Sen. Jeff Sessions (R-Ala.) said Tuesday at a confirmation hearing to become the country’s next attorney general that he has not studied the current guidelines for investigations involving journalists and wouldn’t commit to not jailing them in the course of probing leaks.
In questioning Sessions, Sen. Amy Klobuchar (D-Minn.) recalled how her father was a newspaper reporter and said she believed the press “is essential to our democracy.” She noted how former Attorney General Eric Holder revised the agency’s rules in 2015 for when federal prosecutors could subpoena journalists or their records and affirmed while in that position that he wouldn’t jail reporters for doing their jobs.
“If confirmed, will you commit to following the standards already in place at the Justice Department and will you make that commitment not to put reporters in jail for doing their jobs?” Klobuchar asked.
“I’m not sure,” Sessions responded. “I have not studied those regulations.”
Sessions said he’s understood since his tenure as a U.S. attorney in the 1980s that there was a high bar for subpoenaing journalists, and approval would need to be granted at the highest levels of the Justice Department.
“So I do believe the Department of Justice does have sensitivity to this issue,” he said. “There have been a few examples of where the press and the Department of Justice haven’t agreed on these issues. But for the most part, there is a broadly recognized and proper deference to the news media.”
However, Sessions suggested it’s possible that a media entity could serve as a “mechanism through which unlawful intelligence is obtained.”
Journalists’ advocacy groups have expressed reservations about Sessions given his record in the Senate on the press and transparency issues. In 2013, Sessions opposed a federal shield law that he said could “create a legal mechanism to protect anyone who is going to call himself a newsperson.” Sessions has also opposed reforms to the Freedom of Information Act.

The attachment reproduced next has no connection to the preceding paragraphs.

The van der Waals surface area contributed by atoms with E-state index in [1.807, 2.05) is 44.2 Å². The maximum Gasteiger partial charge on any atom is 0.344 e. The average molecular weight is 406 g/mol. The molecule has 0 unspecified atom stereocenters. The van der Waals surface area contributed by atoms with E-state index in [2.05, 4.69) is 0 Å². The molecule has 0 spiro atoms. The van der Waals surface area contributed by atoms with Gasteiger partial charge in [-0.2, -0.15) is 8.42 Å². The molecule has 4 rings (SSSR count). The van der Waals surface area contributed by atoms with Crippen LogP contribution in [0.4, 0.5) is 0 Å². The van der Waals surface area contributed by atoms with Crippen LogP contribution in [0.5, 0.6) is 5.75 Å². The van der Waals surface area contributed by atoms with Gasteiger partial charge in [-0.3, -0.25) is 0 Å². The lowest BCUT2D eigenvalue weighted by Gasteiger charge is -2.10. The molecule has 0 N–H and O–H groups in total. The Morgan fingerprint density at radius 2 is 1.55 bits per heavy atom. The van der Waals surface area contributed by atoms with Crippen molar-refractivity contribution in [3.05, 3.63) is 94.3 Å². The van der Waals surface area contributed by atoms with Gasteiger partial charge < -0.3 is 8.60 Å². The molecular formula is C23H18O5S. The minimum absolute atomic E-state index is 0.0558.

Sessions’ stated unfamiliarity Tuesday with the Justice Department’s rules for journalists is concerning given that news organizations had to push for such changes in response to the Obama administration’s crackdown on leaks and aggressive use of the Espionage Act.
In May 2013, the Justice Department secretly seized Associated Press reporters’ and editors’ phone records when investigating a leak. It was revealed a week later that Justice Department labeled a Fox News reporter’s actions in gathering information as criminal.
The Obama Justice Department also waged a years-long fight to force New York Times reporter James Risen to reveal a source for a book published during the Bush years. Last month, Risen argued that the precedent set in his case and other leak investigations mean “if Donald Trump targets journalists, thank Obama.”
The Trump campaign was especially hostile at time to the press, including blacklisting media outlets, and the president-elect has personally threatened to sue news organizations and spoke of loosening libel laws to make it easier to win such cases against the press.
Trump is already trying to crack down on leaks to the news media before taking office. Last week, he urged members of Congress to investigate who disclosed to NBC News the details of the intelligence community’s assessment of Russian election-related hacking.
But as Politico noted Monday, it’s rare for Congress to investigate a leak to the news media. Such probes are generally done through the Justice Department, which will soon be led by Jeff Sessions.
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